Israel is a land of spectacular geographical sites. Places like Makhtesh Ramon, the Dead Sea, Mount Carmel or the Judaen Desert are awe-inspiring. The view of the Jezreel Valley from the church on the Mount of the Transfiguration is one such breathtaking site of spiritual and visual splendor. The first time there, I simply wanted to bask in that serene atmosphere, meditate forever, or simply just be there and forget the world.
I could feel the tranquility and serenity that Peter, James and John experienced when Jesus took them up there, as Matthew 17:1-9 records in the Gospel Reading for the Last Sunday after Epiphany. Indeed, Matthew’s story replicates, in many ways, the First Reading in Exodus 24:12-18.
In the First Reading, Moses and Joshua went up Mount Sinai. The glory of the Lord – Shechinah – covered the mountain for six days and “Moses entered the cloud,…and was on the mountain for forty days and forty nights”. The purpose of Moses’ ascent to the mountain was to receive guidance and instructions for God’s people.
In the Gospel Reading, Jesus was transfigured “and his face shone like the sun, and his clothes became dazzling white”. Then Moses and Elijah appeared on the mountain and were conversing with Jesus.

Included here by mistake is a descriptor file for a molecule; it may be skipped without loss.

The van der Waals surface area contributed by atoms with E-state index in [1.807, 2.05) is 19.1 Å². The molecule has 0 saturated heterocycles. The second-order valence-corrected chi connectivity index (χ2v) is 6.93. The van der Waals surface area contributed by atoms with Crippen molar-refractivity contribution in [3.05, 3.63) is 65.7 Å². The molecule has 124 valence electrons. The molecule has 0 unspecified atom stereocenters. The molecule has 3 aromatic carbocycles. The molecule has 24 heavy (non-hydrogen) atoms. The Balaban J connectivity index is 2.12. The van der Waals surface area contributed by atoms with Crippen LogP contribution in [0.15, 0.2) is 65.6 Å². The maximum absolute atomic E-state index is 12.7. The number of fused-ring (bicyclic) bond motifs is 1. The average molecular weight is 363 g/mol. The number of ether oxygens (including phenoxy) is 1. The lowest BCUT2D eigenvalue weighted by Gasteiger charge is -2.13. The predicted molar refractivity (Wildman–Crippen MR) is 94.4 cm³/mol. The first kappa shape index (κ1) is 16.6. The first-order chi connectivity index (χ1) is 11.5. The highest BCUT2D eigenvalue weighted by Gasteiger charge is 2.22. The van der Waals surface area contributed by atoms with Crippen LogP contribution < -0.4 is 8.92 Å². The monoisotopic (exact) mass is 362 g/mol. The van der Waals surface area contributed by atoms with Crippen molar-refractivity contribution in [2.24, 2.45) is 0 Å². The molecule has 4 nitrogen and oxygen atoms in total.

Even if the Transfiguration is not a reworking of the Exodus story, there is something symbolic in the appearance of Moses and Elijah. Six days earlier, at Caesarea Philippi, Jesus had asked his disciples, “Who do people say that the Son of Man is?”, to which they responded, “Some say John the Baptist, but others Elijah, and still others Jeremiah or one of the prophets”.
In the Transfiguration story therefore, Jesus is seen as representing every aspect of Moses’ ministry and all the prophets. In his own words, Jesus said, “Do not think I have come to abolish the Law or the Prophets; I have come not to abolish but to fulfill” (Matthew 5:17). Similarly, in his Letter to the Romans, Paul writes: “For Christ is the end of the law so that there may be righteousness for everyone who believes” (Romans 10:4). Jesus is the telos; the means to the fulfillment.
So, what do we learn from this Sunday’s lessons? In the Collect, we pray that “beholding by faith the light of Jesus’ transfiguration, we may be strengthened to bear our cross…” The cross is not borne on the mountaintop, in splendor. In other words, we are not called to the mountaintop to build booths and establish residences. We are called to the mountaintop to be equipped, strengthened and energized.
Then we must go down to serve, to witness, to equip and energize – in short – to carry our cross. In most cases, this means getting dirty, in contrast to the glitz of the mountaintop.
When we come together to worship and for Holy Communion, we are equipped, strengthened and energized. We taste the glory of the mountaintop and our fellowship with Christ. After that, we are dismissed into the world to serve and to carry our cross.